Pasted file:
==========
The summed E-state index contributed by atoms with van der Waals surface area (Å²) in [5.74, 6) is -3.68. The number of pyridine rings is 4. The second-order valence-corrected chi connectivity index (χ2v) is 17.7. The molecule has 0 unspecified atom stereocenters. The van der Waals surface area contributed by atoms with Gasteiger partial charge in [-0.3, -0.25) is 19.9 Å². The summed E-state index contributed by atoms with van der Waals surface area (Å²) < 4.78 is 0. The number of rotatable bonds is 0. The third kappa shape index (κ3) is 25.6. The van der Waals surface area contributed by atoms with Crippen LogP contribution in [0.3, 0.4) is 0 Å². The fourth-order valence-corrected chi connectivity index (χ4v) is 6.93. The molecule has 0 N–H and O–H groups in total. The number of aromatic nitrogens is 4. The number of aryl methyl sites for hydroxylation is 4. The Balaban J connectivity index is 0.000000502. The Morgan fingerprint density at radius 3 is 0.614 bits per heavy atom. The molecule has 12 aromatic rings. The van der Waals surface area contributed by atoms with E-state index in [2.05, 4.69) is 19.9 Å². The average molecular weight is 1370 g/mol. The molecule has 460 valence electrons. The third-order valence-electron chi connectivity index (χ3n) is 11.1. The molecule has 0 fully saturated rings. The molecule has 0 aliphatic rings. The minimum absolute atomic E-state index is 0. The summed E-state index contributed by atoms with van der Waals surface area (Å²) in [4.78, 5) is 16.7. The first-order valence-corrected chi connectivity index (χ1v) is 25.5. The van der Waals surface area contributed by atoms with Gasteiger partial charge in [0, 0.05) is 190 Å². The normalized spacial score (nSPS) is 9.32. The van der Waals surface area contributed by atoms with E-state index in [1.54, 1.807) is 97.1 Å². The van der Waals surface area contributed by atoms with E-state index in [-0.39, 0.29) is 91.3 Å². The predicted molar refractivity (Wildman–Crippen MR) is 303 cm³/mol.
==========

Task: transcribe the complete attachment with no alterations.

The summed E-state index contributed by atoms with van der Waals surface area (Å²) in [5.74, 6) is -3.68. The number of pyridine rings is 4. The second-order valence-corrected chi connectivity index (χ2v) is 17.7. The molecule has 0 unspecified atom stereocenters. The van der Waals surface area contributed by atoms with Gasteiger partial charge in [-0.3, -0.25) is 19.9 Å². The summed E-state index contributed by atoms with van der Waals surface area (Å²) < 4.78 is 0. The number of rotatable bonds is 0. The third kappa shape index (κ3) is 25.6. The van der Waals surface area contributed by atoms with Crippen LogP contribution in [0.3, 0.4) is 0 Å². The fourth-order valence-corrected chi connectivity index (χ4v) is 6.93. The molecule has 0 N–H and O–H groups in total. The number of aromatic nitrogens is 4. The number of aryl methyl sites for hydroxylation is 4. The Balaban J connectivity index is 0.000000502. The Morgan fingerprint density at radius 3 is 0.614 bits per heavy atom. The molecule has 12 aromatic rings. The van der Waals surface area contributed by atoms with E-state index in [2.05, 4.69) is 19.9 Å². The average molecular weight is 1370 g/mol. The molecule has 460 valence electrons. The third-order valence-electron chi connectivity index (χ3n) is 11.1. The molecule has 0 fully saturated rings. The molecule has 0 aliphatic rings. The minimum absolute atomic E-state index is 0. The summed E-state index contributed by atoms with van der Waals surface area (Å²) in [4.78, 5) is 16.7. The first-order valence-corrected chi connectivity index (χ1v) is 25.5. The van der Waals surface area contributed by atoms with Gasteiger partial charge in [0, 0.05) is 190 Å². The normalized spacial score (nSPS) is 9.32. The van der Waals surface area contributed by atoms with E-state index in [1.54, 1.807) is 97.1 Å². The van der Waals surface area contributed by atoms with E-state index in [-0.39, 0.29) is 91.3 Å². The predicted molar refractivity (Wildman–Crippen MR) is 303 cm³/mol.